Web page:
The Who’s Roger Daltrey admits he's on his 'way out' after recent 80th birthday

2 April 2024, 11:24

After recently celebrating his 80th birthday, The Who&squot;s legendary frontman Roger Daltrey said he&squot;s on his "way out".
After recently celebrating his 80th birthday, The Who's legendary frontman Roger Daltrey said he's on his "way out". Picture: Getty

By Thomas Edward

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Roger Daltrey only recently celebrated his 80th birthday.

The Who's legendary frontman has been swinging his microphone and wailing anti-establishment anthems for more than sixty years of his life.

Though his recent birthday, like many who reach their 80th lap of the sun, has caused Daltrey to reflect on the twilight of his career and life.

It was one of the primary reasons why he stepped down as the curator of the annual Teenage Cancer Trust concerts, a role he's maintained for over thirty years.

At first it seemed as though he was replaced in his position to inject new blood into the shows which are annually held at London's historic Royal Albert Hall.

Roger has been frank about his own mortality and limitations of his age in an interview with The Times, however, opening up on his reasons for stepping back from his Teenage Cancer Trust duties.

Whilst he's still as fit as a fiddle, Daltrey admitted he's on his "way out" and is at the age when you have to expect things to come to an end.

Roger Daltrey performing with The Who in 2023. (Photo by Katja Ogrin/Redferns)
Roger Daltrey performing with The Who in 2023. (Photo by Katja Ogrin/Redferns). Picture: Getty

Daltrey was joined by his long-time bandmate Pete Townshend performing as The Who for one night of the run of concerts, and was joined by Led Zeppelin's Robert Plant, Pearl Jam's Eddie Vedder and Paul Weller in a star-studded lineup to close out this year's series.

It capped off an impressive stint for Daltrey as the curator of the charity, in what might very well be his final appearance for the Teenage Cancer Trust.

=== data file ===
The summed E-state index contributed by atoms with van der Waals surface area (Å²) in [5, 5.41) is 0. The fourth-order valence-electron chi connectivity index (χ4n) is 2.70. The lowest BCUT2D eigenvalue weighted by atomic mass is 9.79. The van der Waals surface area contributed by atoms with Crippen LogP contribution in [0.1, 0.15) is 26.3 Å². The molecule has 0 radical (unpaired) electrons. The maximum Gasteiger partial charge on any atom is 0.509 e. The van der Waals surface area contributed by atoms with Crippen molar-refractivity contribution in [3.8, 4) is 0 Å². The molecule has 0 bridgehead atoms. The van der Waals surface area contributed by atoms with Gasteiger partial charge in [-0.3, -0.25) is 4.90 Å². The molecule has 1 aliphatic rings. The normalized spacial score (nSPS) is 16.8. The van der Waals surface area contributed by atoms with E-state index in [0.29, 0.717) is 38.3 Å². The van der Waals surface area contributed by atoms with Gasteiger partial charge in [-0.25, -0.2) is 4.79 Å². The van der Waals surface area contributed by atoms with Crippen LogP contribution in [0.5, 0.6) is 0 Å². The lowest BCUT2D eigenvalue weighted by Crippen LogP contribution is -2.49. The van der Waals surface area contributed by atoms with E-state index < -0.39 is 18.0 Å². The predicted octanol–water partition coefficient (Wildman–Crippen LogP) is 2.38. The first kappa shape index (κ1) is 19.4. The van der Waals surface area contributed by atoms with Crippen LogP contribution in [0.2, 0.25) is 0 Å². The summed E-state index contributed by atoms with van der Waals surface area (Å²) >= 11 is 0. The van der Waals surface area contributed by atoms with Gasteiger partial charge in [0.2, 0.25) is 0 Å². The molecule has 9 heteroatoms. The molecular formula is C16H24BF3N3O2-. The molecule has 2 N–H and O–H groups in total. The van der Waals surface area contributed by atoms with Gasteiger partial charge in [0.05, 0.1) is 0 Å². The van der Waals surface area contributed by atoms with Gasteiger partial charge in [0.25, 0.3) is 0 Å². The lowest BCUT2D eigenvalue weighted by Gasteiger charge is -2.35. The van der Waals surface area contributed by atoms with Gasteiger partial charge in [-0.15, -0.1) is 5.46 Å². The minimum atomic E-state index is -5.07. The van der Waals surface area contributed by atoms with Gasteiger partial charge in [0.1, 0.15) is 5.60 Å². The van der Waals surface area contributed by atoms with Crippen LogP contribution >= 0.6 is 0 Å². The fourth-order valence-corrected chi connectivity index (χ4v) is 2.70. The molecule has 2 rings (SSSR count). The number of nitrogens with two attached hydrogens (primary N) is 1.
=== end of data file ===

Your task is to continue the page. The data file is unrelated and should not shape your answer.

Talking to The Times, Daltrey revealed: "I have to be realistic. I’m on my way out. The average life expectancy is 83 and with a bit of luck I'll make that, but we need someone else to drive things."

He won't be leaving Teenage Cancer Trust, but will be taking up a less demanding role, he explained.

"I’m not leaving TCT – I've been a patron since I first met the charity’s founders, Dr Adrian and Myrna Whiteson, more than 30 years ago - and that will continue."

"But I’ll be working in the back room, talking to the government, rattling cages."

Daltrey has been facing up to the fact that he&squot;s on his "way out". (Photo by Gijsbert Hanekroot/Redferns)
Daltrey has been facing up to the fact that he's on his "way out". (Photo by Gijsbert Hanekroot/Redferns). Picture: Getty

Daltrey keeps himself in great condition, though the physicality of performing one-off concerts like Teenage Cancer Trust are taking its toll, especially after a long winter.

"We haven't done anything for seven months and this winter's been brutal. I've been in hibernation. For the whole of January, I lost my voice completely."

The 'My Generation' singer didn't pour cold water on a return for The Who though, hinting at a return in the near future.

"I live like a monk and if I went on tour for a week I’d be fit as a butcher's dog again, but tonight, for the first time in my career, I think, 'Blimey, this is hard.'"

Townshend also mirrored these comments in another interview, suggesting that The Who still have another major tour left in the tank.

"I do and I think I will," the guitarist said in regards to hitting the road for a final time. "It feels to me like there's one thing The Who can do, and that's a final tour where we play every territory in the world and then crawl off to die."

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